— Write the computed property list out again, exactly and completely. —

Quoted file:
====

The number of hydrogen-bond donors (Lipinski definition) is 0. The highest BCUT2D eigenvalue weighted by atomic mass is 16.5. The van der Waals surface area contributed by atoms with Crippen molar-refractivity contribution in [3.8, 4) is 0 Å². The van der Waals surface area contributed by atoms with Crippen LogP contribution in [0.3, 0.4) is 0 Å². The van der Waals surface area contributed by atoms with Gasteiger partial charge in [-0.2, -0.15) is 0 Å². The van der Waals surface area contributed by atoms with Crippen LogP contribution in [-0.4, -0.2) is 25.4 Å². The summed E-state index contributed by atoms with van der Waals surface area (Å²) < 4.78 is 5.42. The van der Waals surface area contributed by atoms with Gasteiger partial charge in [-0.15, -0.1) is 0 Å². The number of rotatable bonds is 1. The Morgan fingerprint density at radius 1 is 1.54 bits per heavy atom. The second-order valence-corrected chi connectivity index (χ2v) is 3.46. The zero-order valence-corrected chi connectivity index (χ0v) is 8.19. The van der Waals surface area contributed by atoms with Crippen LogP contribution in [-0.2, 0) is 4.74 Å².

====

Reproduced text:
The number of hydrogen-bond donors (Lipinski definition) is 0. The highest BCUT2D eigenvalue weighted by atomic mass is 16.5. The van der Waals surface area contributed by atoms with Crippen molar-refractivity contribution in [3.8, 4) is 0 Å². The van der Waals surface area contributed by atoms with Crippen LogP contribution in [0.3, 0.4) is 0 Å². The van der Waals surface area contributed by atoms with Gasteiger partial charge in [-0.2, -0.15) is 0 Å². The van der Waals surface area contributed by atoms with Crippen LogP contribution in [-0.4, -0.2) is 25.4 Å². The summed E-state index contributed by atoms with van der Waals surface area (Å²) < 4.78 is 5.42. The van der Waals surface area contributed by atoms with Gasteiger partial charge in [-0.15, -0.1) is 0 Å². The number of rotatable bonds is 1. The Morgan fingerprint density at radius 1 is 1.54 bits per heavy atom. The second-order valence-corrected chi connectivity index (χ2v) is 3.46. The zero-order valence-corrected chi connectivity index (χ0v) is 8.19. The van der Waals surface area contributed by atoms with Crippen LogP contribution in [-0.2, 0) is 4.74 Å².